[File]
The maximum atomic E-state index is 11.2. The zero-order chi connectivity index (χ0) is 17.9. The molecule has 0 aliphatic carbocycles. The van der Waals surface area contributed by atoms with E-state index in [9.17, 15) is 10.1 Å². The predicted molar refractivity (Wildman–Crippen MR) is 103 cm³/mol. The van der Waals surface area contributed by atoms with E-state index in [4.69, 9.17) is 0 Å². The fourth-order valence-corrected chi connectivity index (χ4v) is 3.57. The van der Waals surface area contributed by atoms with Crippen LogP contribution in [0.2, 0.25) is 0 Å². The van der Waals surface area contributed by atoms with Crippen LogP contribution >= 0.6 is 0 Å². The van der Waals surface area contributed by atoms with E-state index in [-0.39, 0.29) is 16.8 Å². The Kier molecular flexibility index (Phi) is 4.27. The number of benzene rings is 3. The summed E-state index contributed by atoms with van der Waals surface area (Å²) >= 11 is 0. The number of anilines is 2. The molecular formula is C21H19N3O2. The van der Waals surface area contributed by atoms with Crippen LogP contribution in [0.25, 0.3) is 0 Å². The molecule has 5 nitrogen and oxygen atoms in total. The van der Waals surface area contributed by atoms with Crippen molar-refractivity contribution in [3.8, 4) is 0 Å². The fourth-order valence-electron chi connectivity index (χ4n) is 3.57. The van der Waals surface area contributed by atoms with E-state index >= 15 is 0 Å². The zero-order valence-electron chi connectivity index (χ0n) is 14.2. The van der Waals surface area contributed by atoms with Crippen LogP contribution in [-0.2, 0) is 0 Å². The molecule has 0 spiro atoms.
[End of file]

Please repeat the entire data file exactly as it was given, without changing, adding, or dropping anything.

The maximum atomic E-state index is 11.2. The zero-order chi connectivity index (χ0) is 17.9. The molecule has 0 aliphatic carbocycles. The van der Waals surface area contributed by atoms with E-state index in [9.17, 15) is 10.1 Å². The predicted molar refractivity (Wildman–Crippen MR) is 103 cm³/mol. The van der Waals surface area contributed by atoms with E-state index in [4.69, 9.17) is 0 Å². The fourth-order valence-corrected chi connectivity index (χ4v) is 3.57. The van der Waals surface area contributed by atoms with Crippen LogP contribution in [0.2, 0.25) is 0 Å². The van der Waals surface area contributed by atoms with Crippen LogP contribution >= 0.6 is 0 Å². The van der Waals surface area contributed by atoms with E-state index in [-0.39, 0.29) is 16.8 Å². The Kier molecular flexibility index (Phi) is 4.27. The number of benzene rings is 3. The summed E-state index contributed by atoms with van der Waals surface area (Å²) >= 11 is 0. The number of anilines is 2. The molecular formula is C21H19N3O2. The van der Waals surface area contributed by atoms with Crippen LogP contribution in [0.25, 0.3) is 0 Å². The molecule has 5 nitrogen and oxygen atoms in total. The van der Waals surface area contributed by atoms with Crippen molar-refractivity contribution in [3.8, 4) is 0 Å². The fourth-order valence-electron chi connectivity index (χ4n) is 3.57. The van der Waals surface area contributed by atoms with E-state index >= 15 is 0 Å². The zero-order valence-electron chi connectivity index (χ0n) is 14.2. The van der Waals surface area contributed by atoms with Crippen LogP contribution in [-0.2, 0) is 0 Å². The molecule has 0 spiro atoms.